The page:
Apr. 19th, 2015 09:26 pm
vlion: cut of the flammarion woodcut, colored (Default)
I really wish DW had an Android client.


I really wish I had time to make a DW android client. I started a Lisp DW client library, which might be able to be integrated.

I miss DW people but I've not been on IRC much because I don't have a great computer system at home and - merp - I've been doing other things and yea... sorry people.
vlion: cut of the flammarion woodcut, colored (Default)
life in seattle goes well.

the job is fun, mostly. and well paid. whee.

at home hacking hsa slowed, as it often does towards summer.

the wife likes going out with me after work.

I'm not on irc much right now because of #3 and #4.

skin games by jim butcher is pretty decent. the usual dresden files plot though, wtb another plot plox? the overplot is doing well, but the episodes are getting repetitive

sporadically doing implementation research on my old MS topic. should desporadify it

debating writing a book on practical sw engineering

odd article came out: - not entirely without flaws or truth. a good and true quote:

The new tech bros have one thing on their brains—making money. They are different than the programmers I knew from ’90s, many of whom were also artists—musicians, photographers, DJs, involved in underground and alternative subcultures. They were freaks. Coding was as much a creative activity as a means to making money. If you got into computers in the ’90s, you were already a little weirder than the rest of the world, you already thought differently. Now that computing is trendy—and economically fruitful—it’s attracting a different kind of person altogether.

so true. you can see it in cs classes and in the workplace.


Feb. 23rd, 2014 01:38 pm
vlion: cut of the flammarion woodcut, colored (Default)
In Seattle, at coffeeshop.

Synchronizing code and coming up to speed on what's been going on in internet land while I've been out.

New job

Feb. 4th, 2014 07:03 pm
vlion: (matrix)
Moving to Seattle in a few weeks for a new job. I'm excited, mostly.

I guess it's time to figure out how we're going to socialize in the area.

Board game groups can be nice, but the yelling geeks can get tiring.

Biking is very athletic there (hills, hills, hills), though we love it.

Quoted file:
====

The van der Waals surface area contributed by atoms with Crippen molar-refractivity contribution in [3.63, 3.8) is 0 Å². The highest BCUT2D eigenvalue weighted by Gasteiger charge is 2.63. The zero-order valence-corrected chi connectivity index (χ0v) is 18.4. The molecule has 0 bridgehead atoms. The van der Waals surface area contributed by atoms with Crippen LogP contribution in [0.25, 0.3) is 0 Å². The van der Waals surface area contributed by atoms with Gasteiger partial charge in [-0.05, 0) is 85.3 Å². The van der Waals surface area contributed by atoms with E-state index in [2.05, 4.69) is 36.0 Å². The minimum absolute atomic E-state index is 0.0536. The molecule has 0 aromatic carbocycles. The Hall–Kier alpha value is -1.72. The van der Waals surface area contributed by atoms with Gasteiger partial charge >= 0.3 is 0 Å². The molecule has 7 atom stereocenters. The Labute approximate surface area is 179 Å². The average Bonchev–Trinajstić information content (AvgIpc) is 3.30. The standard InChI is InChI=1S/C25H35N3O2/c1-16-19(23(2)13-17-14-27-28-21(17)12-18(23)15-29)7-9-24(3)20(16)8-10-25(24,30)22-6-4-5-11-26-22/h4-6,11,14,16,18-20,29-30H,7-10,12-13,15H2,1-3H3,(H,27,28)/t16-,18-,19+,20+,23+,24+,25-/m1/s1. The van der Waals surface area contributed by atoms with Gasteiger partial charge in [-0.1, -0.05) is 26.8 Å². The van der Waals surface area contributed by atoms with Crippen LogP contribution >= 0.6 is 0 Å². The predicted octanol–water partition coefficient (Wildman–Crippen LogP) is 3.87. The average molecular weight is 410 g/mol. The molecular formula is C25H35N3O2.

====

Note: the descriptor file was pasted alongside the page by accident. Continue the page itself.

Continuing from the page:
Churches will be interesting to find. I get the idea that Seattle doesn't have much middle ground theologically , which is where we both tend to fall on non-ecclesiology matters. It's been a real struggle locally to find people who practiced what they preached and remembered love as the primary gift.

I will be able to plug into hacker groups, for sure. Maybe an OpenHack group or other similar group. I also want to learn sailing. So I can figure out something to get involved in.

M'lady favors the Fiber Arts and has had a thing for spinning for the last few months.


Jan. 25th, 2014 12:32 am
vlion: (tree)
About fell over this week from exhaustion + ill health.

Guess I need to take it easy and recover...


Sep. 29th, 2013 05:38 pm
vlion: cut of the flammarion woodcut, colored (Default)
life in bellingham (north of Seattle) is nice. its raining tremendous amounts here now. fall and so forth. we're still unpacking books. we have lots of books.

I wish I had more interesting things to say that didn't come in "super long form". I think more and more, if its worth saying much about, it's worth saying in depth, with detail, and with citations and bibliography. I've become quite convinced that long form writing and long form thought are really and truely the best way to work out thoughts. This may correlate with book ownership, but - also I think it comes of reading many tweets and many forum posts over the years that are short and ill-thought out.

I'm debating working up a homeschool computer science curriculum.

I'm debating working up an (un)systematic theology of my beliefs and understanding of Christianity - loosely, they ought to be considered antinomian/antihierarchical and mystical. these are not popular trends and have never been.

I've started to learn Hebrew a bit. Slow going.

I've been involved in some of the PNW tech activism relating to the NSA. I don't believe it's going to be fruitful except as a stop-gap - the internet of things is coming and a body of law, culture, and thought need to come into existence about it before nasty little nazi-minded tyrants take advantage of the opening. This is a good example of a start: this needs to be a conversation in the US and an understanding of what is acceptable. The NYT in the conversation really helps the conversation exist outside of my FSF/functional programming world.